Cold‐related and Heat‐related Medical Problems

Abstract

The great majority of illness and mortality caused by heat and cold is produced indirectly through promotion of various disease processes and injuries. Other complications of this nature are due directly to cooling or overheating of the body core (hypothermia or hyperthermia).

Keywords: seasonal mortality; hypothermia; frost bite; hyperthermia; heat stroke

Figure 1.

Fall of body temperature of fat and thin people in water at 15°C for 30 min. From Keatinge (1960).

Figure 2.

Changes in air temperature and mortality associated with a cold day, south‐east England. Mortality is shown as deaths per 106 population per °C depression of temperature on the cold day (day 0), compared with baseline. From Donaldson and Keatinge (1997).

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References

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Donaldson GC and Keatinge WR (1997) Early increases in ischaemic heart disease mortality dissociated from, and later changes associated with, respiratory mortality, after cold weather in south‐east England. Journal of Epidemiology and Community Health 51: 643–648.

Donaldson GC, Ermakov SP, Komarov YM, MacDonald CP and Keatinge WR (1998) Cold‐related mortalities and protection against cold in Yakutsk, eastern Siberia: observation and interview study. British Medical Journal 317: 978–982.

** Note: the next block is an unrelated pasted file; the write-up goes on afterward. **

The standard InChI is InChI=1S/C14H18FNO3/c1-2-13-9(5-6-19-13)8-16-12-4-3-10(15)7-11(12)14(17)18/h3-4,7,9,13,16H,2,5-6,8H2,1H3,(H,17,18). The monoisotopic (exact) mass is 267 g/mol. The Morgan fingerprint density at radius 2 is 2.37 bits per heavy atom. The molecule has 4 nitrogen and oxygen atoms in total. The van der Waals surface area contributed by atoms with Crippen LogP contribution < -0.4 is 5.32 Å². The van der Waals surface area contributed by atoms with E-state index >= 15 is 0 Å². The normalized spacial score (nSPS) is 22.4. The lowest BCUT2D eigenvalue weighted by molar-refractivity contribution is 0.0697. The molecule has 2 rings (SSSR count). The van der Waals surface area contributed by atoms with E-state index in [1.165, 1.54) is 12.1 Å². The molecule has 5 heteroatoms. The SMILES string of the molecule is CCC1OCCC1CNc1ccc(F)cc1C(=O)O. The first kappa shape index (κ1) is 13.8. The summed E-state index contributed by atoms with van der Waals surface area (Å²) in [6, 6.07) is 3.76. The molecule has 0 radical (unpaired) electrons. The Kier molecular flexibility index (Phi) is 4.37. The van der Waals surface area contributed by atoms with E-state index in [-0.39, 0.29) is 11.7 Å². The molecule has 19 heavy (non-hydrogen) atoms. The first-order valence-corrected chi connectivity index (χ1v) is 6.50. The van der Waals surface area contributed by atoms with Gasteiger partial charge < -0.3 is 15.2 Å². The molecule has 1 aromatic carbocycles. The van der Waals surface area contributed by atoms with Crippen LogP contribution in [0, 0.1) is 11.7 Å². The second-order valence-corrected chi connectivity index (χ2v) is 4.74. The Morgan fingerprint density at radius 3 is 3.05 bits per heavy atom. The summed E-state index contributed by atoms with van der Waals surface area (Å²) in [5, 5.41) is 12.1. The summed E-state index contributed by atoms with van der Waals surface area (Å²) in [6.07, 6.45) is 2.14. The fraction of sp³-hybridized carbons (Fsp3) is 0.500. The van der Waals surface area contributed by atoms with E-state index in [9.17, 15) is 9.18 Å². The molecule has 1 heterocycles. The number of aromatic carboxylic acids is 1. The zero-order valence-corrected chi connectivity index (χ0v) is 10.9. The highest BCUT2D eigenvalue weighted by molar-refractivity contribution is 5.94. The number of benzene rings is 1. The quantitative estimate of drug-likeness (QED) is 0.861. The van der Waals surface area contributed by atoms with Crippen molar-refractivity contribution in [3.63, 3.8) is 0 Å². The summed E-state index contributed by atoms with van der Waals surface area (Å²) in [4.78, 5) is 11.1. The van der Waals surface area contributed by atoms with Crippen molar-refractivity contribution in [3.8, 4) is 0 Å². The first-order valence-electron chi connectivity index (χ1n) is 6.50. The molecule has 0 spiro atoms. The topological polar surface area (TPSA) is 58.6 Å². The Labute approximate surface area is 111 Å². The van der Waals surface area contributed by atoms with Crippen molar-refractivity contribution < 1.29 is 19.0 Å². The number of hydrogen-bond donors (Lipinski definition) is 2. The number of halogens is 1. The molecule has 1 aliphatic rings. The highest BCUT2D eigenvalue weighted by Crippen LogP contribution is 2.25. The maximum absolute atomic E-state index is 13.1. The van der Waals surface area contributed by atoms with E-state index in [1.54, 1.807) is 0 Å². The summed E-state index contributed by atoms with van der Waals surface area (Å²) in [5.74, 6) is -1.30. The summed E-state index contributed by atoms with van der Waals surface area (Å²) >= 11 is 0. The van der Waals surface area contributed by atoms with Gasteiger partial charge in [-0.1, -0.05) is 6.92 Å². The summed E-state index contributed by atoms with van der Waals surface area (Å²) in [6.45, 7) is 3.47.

Eurowinter Group (1997) Cold exposure and winter mortality from ischaemic heart disease, cerebrovascular disease, respiratory disease, and all causes in warm and cold regions of Europe. Lancet 349: 1341–1346.

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Keatinge WR (1960) The effects of subcutaneous fat and of previous exposure to cold on the body temperature, peripheral blood flow and metabolic rate of men in cold water. Journal of Physiology 153: 166–178.

Keatinge WR, Mason AC, Millard CE and Newstead CG (1986) Effects of fluctuating skin temperature on thermoregulatory responses in man. Journal of Physiology 373: 241–251.

McCance RA, Ungley CC, Crosfill JWL and Widdowson EM (1956) The Hazards to Men in Ships Lost at Sea, 1940–44. Medical Research Council Special Report Series no 291. London: MRC.

Neild PJ, Syndercombe‐Court D, Keatinge WR et al. (1994) Cold‐induced increases in erythrocyte count, plasma cholesterol, and plasma fibrinogen of elderly people without comparable rise in protein C or factor X. Clinical Science 86: 43–48.

Woodhouse P, Keatinge WR and Coleshaw SRK (1989) Factors associated with hypothermia in patients admitted to a group of inner city hospitals. Lancet ii: 1201–1205.

Woodhouse PR, Khaw K‐T, Plummer M, Foley A and Meade TW (1994) Seasonal variations of plasma fibrinogen and factor VII activity in the elderly: winter infection and death from cardiovascular disease. Lancet 343: 435–439.

Further Reading

Florez‐Duquet M and McDonald RB (1998) Cold‐induced thermoregulation and biological aging. Physiological Reviews 78: 339–358.

Keatinge WR (1969) Survival in Cold Water. The Physiology and Treatment of Immersion Hypothermia and Drowning. Oxford: Blackwell Scientific Publications.

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How to Cite close
Keatinge, William(Jan 2003) Cold‐related and Heat‐related Medical Problems. In: eLS. John Wiley & Sons Ltd, Chichester. http://www.els.net [doi: 10.1038/npg.els.0002144]